Comorbid mental disorders and substance use disorders: epidemiology, prevention and treatment

Introduction to the chapters in the monograph

Page last updated: 2003

The definitional issues surrounding comorbidity are in no way trivial. Degenhardt (Australia), Hall (Australia) and Lynskey (USA) provide a discussion of the definitional and methodological issues in the study of comorbidity in the second chapter. Chapter 2 outlines the development of psychiatric diagnostic systems; the definition of what is meant by comorbidity; theories on the causes of comorbidity; and an outline of why comorbidity is important.

Chapter 3 by Andrews, Issakidis & Slade (Australia) is built on the strengths of recent national epidemiological studies in the USA, Australia, The Netherlands and Canada. The authors, from the WHO Research and Training Centre in Mental Health and Substance Abuse, provide an analysis of 'How common is comorbidity?' from a whole of population perspective. Most studies examining substance use and mental disorder comorbidity are in treatment settings. These studies provide valuable clinical information for the best estimates of comorbidity for individuals who are receiving treatment for at least one disorder. However, they overestimate the true level of comorbidity in the population because people with comorbid disorders are more likely to seek treatment simply because they have more disorders (Berkson's bias). An analysis of associated burden and unmet need and comorbidity are addressed in this chapter.

Prevention is a crucial component in the breadth of interventions considered in the area of comorbidity. Dadds and Atkinson (Australia) provide a critical analysis of prevention in Chapter 4. The prevention of mental disorders has a low priority in the health care agendas of most countries. The Chapter outlines the substantial growth in the knowledge about both environmental and genetic risk factors for mental disorders and substance use disorders. Secondly, a number of promising models for early intervention now exist and are reviewed.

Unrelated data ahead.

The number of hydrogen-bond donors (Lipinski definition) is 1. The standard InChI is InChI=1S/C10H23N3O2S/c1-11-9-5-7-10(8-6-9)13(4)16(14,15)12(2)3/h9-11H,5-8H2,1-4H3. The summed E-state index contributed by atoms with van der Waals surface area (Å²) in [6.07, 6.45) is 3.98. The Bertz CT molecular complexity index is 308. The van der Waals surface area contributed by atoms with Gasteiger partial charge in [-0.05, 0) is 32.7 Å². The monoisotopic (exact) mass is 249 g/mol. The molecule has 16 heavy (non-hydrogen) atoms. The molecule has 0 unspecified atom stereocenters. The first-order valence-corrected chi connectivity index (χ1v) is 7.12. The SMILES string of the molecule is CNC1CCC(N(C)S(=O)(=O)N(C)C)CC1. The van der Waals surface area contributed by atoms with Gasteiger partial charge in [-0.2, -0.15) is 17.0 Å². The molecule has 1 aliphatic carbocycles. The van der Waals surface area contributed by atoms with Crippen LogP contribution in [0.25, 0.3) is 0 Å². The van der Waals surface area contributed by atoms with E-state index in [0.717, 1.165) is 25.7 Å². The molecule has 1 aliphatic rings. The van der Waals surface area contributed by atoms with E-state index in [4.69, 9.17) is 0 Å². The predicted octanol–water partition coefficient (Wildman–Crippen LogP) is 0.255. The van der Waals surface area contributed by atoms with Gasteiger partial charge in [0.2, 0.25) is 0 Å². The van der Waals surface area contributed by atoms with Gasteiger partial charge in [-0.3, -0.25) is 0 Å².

The treatment research is reviewed by Kavanagh (Australia), Mueser (USA) and Baker (Australia) in Chapter 5, and the service delivery implications in Chapter 6 by Proudfoot (Australia),Teesson (Australia), Brewin (UK) and Gournay (UK). The chapter by Kavanagh and colleagues addresses the treatment implications of comorbidity, including the finding that comorbidity is more common in treatment samples than in the general population; assessment issues; evidence for the effectiveness of treatment interventions in persons with comorbid mental health and substance use disorders; and evidence as to whether the presence of comorbidity influences treatment outcomes. Chapter 6 reviews the evidence for service delivery structures and provides a discussion of the organisation of services and the extent to which current service organisation and funding systems address comorbidity. Finally, Chapter 7 by Manns provides the crucial consumer point of view that is often overlooked in research on best practice for mental illness.